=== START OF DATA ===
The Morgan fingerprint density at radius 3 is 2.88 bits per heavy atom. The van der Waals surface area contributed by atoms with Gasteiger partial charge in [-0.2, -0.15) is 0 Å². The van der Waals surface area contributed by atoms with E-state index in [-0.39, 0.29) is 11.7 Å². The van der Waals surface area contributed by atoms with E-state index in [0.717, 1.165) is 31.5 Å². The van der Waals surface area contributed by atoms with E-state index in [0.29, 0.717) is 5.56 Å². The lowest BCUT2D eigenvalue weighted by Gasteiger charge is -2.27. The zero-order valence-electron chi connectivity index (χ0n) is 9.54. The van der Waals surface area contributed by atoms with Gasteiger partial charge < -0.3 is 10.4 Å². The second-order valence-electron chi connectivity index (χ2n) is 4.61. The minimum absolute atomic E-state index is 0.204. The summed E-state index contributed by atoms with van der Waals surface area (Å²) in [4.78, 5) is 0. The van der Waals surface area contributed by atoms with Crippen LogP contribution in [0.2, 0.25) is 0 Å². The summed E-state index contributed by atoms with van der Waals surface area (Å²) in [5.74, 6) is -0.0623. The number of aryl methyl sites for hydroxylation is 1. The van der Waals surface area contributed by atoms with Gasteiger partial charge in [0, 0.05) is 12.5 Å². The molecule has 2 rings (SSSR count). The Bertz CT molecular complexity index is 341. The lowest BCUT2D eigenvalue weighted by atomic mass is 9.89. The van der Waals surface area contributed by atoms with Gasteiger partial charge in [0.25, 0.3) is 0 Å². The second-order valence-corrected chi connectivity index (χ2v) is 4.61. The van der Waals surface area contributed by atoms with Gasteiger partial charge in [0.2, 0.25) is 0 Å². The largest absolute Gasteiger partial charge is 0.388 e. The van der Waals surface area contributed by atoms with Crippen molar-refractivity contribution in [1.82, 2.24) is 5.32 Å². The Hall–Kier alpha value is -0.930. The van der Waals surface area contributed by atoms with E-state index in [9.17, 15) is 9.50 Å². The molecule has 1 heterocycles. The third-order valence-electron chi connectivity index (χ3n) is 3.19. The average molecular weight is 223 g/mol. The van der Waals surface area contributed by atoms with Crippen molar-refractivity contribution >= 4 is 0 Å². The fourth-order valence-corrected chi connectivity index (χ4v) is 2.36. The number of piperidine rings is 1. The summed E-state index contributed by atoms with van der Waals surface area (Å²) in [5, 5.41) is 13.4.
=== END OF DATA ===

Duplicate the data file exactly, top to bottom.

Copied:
The Morgan fingerprint density at radius 3 is 2.88 bits per heavy atom. The van der Waals surface area contributed by atoms with Gasteiger partial charge in [-0.2, -0.15) is 0 Å². The van der Waals surface area contributed by atoms with E-state index in [-0.39, 0.29) is 11.7 Å². The van der Waals surface area contributed by atoms with E-state index in [0.717, 1.165) is 31.5 Å². The van der Waals surface area contributed by atoms with E-state index in [0.29, 0.717) is 5.56 Å². The lowest BCUT2D eigenvalue weighted by Gasteiger charge is -2.27. The zero-order valence-electron chi connectivity index (χ0n) is 9.54. The van der Waals surface area contributed by atoms with Gasteiger partial charge < -0.3 is 10.4 Å². The second-order valence-electron chi connectivity index (χ2n) is 4.61. The minimum absolute atomic E-state index is 0.204. The summed E-state index contributed by atoms with van der Waals surface area (Å²) in [4.78, 5) is 0. The van der Waals surface area contributed by atoms with Crippen LogP contribution in [0.2, 0.25) is 0 Å². The summed E-state index contributed by atoms with van der Waals surface area (Å²) in [5.74, 6) is -0.0623. The number of aryl methyl sites for hydroxylation is 1. The van der Waals surface area contributed by atoms with Gasteiger partial charge in [0, 0.05) is 12.5 Å². The molecule has 2 rings (SSSR count). The Bertz CT molecular complexity index is 341. The lowest BCUT2D eigenvalue weighted by atomic mass is 9.89. The van der Waals surface area contributed by atoms with Gasteiger partial charge in [0.25, 0.3) is 0 Å². The second-order valence-corrected chi connectivity index (χ2v) is 4.61. The van der Waals surface area contributed by atoms with Gasteiger partial charge in [0.2, 0.25) is 0 Å². The largest absolute Gasteiger partial charge is 0.388 e. The van der Waals surface area contributed by atoms with Crippen molar-refractivity contribution in [1.82, 2.24) is 5.32 Å². The Hall–Kier alpha value is -0.930. The van der Waals surface area contributed by atoms with E-state index in [9.17, 15) is 9.50 Å². The molecule has 1 heterocycles. The third-order valence-electron chi connectivity index (χ3n) is 3.19. The average molecular weight is 223 g/mol. The van der Waals surface area contributed by atoms with Crippen molar-refractivity contribution >= 4 is 0 Å². The fourth-order valence-corrected chi connectivity index (χ4v) is 2.36. The number of piperidine rings is 1. The summed E-state index contributed by atoms with van der Waals surface area (Å²) in [5, 5.41) is 13.4.